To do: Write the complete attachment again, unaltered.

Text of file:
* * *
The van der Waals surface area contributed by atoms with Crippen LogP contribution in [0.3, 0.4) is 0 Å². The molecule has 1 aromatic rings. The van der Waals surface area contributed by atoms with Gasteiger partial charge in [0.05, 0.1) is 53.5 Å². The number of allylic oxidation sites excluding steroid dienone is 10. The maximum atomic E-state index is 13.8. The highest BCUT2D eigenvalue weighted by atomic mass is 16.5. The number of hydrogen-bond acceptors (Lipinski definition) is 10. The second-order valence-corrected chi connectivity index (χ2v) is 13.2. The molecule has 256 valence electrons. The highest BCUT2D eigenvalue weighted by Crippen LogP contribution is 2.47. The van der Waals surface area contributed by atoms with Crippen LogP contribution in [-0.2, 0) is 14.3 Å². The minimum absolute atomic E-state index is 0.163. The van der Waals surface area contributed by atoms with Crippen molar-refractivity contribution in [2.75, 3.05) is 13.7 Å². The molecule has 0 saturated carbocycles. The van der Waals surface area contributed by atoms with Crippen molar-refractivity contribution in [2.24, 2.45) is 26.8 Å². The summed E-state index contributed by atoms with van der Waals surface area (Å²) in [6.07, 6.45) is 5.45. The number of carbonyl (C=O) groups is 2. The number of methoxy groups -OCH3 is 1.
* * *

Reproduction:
The van der Waals surface area contributed by atoms with Crippen LogP contribution in [0.3, 0.4) is 0 Å². The molecule has 1 aromatic rings. The van der Waals surface area contributed by atoms with Gasteiger partial charge in [0.05, 0.1) is 53.5 Å². The number of allylic oxidation sites excluding steroid dienone is 10. The maximum atomic E-state index is 13.8. The highest BCUT2D eigenvalue weighted by atomic mass is 16.5. The number of hydrogen-bond acceptors (Lipinski definition) is 10. The second-order valence-corrected chi connectivity index (χ2v) is 13.2. The molecule has 256 valence electrons. The highest BCUT2D eigenvalue weighted by Crippen LogP contribution is 2.47. The van der Waals surface area contributed by atoms with Crippen LogP contribution in [-0.2, 0) is 14.3 Å². The minimum absolute atomic E-state index is 0.163. The van der Waals surface area contributed by atoms with Crippen molar-refractivity contribution in [2.75, 3.05) is 13.7 Å². The molecule has 0 saturated carbocycles. The van der Waals surface area contributed by atoms with Crippen molar-refractivity contribution in [2.24, 2.45) is 26.8 Å². The summed E-state index contributed by atoms with van der Waals surface area (Å²) in [6.07, 6.45) is 5.45. The number of carbonyl (C=O) groups is 2. The number of methoxy groups -OCH3 is 1.